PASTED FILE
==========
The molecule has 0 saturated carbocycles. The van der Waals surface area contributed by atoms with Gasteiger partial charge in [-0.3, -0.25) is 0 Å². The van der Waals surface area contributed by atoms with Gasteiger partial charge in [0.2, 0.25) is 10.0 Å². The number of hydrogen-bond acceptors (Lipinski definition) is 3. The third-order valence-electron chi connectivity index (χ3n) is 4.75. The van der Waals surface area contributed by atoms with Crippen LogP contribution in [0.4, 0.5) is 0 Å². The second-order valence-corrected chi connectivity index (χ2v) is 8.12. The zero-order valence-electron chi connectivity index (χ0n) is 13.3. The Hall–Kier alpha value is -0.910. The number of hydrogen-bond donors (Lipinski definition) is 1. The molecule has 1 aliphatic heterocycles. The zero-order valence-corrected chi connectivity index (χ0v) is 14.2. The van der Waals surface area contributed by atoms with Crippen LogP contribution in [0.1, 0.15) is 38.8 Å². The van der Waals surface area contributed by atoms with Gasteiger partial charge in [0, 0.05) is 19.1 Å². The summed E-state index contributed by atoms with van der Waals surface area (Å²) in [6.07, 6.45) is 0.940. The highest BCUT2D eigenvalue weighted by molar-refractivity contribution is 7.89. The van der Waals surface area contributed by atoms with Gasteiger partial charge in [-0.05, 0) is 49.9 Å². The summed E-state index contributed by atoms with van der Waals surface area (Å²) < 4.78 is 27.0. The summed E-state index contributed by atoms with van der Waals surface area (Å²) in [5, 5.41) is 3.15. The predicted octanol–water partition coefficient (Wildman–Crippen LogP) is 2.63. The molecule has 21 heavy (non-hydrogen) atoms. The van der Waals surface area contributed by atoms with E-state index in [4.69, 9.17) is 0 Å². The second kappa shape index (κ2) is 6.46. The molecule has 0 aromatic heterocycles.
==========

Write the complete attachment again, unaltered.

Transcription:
The molecule has 0 saturated carbocycles. The van der Waals surface area contributed by atoms with Gasteiger partial charge in [-0.3, -0.25) is 0 Å². The van der Waals surface area contributed by atoms with Gasteiger partial charge in [0.2, 0.25) is 10.0 Å². The number of hydrogen-bond acceptors (Lipinski definition) is 3. The third-order valence-electron chi connectivity index (χ3n) is 4.75. The van der Waals surface area contributed by atoms with Crippen LogP contribution in [0.4, 0.5) is 0 Å². The second-order valence-corrected chi connectivity index (χ2v) is 8.12. The zero-order valence-electron chi connectivity index (χ0n) is 13.3. The Hall–Kier alpha value is -0.910. The number of hydrogen-bond donors (Lipinski definition) is 1. The molecule has 1 aliphatic heterocycles. The zero-order valence-corrected chi connectivity index (χ0v) is 14.2. The van der Waals surface area contributed by atoms with Crippen LogP contribution in [0.1, 0.15) is 38.8 Å². The van der Waals surface area contributed by atoms with Gasteiger partial charge in [0, 0.05) is 19.1 Å². The summed E-state index contributed by atoms with van der Waals surface area (Å²) in [6.07, 6.45) is 0.940. The highest BCUT2D eigenvalue weighted by molar-refractivity contribution is 7.89. The van der Waals surface area contributed by atoms with Gasteiger partial charge in [-0.05, 0) is 49.9 Å². The summed E-state index contributed by atoms with van der Waals surface area (Å²) < 4.78 is 27.0. The summed E-state index contributed by atoms with van der Waals surface area (Å²) in [5, 5.41) is 3.15. The predicted octanol–water partition coefficient (Wildman–Crippen LogP) is 2.63. The molecule has 21 heavy (non-hydrogen) atoms. The van der Waals surface area contributed by atoms with E-state index in [4.69, 9.17) is 0 Å². The second kappa shape index (κ2) is 6.46. The molecule has 0 aromatic heterocycles.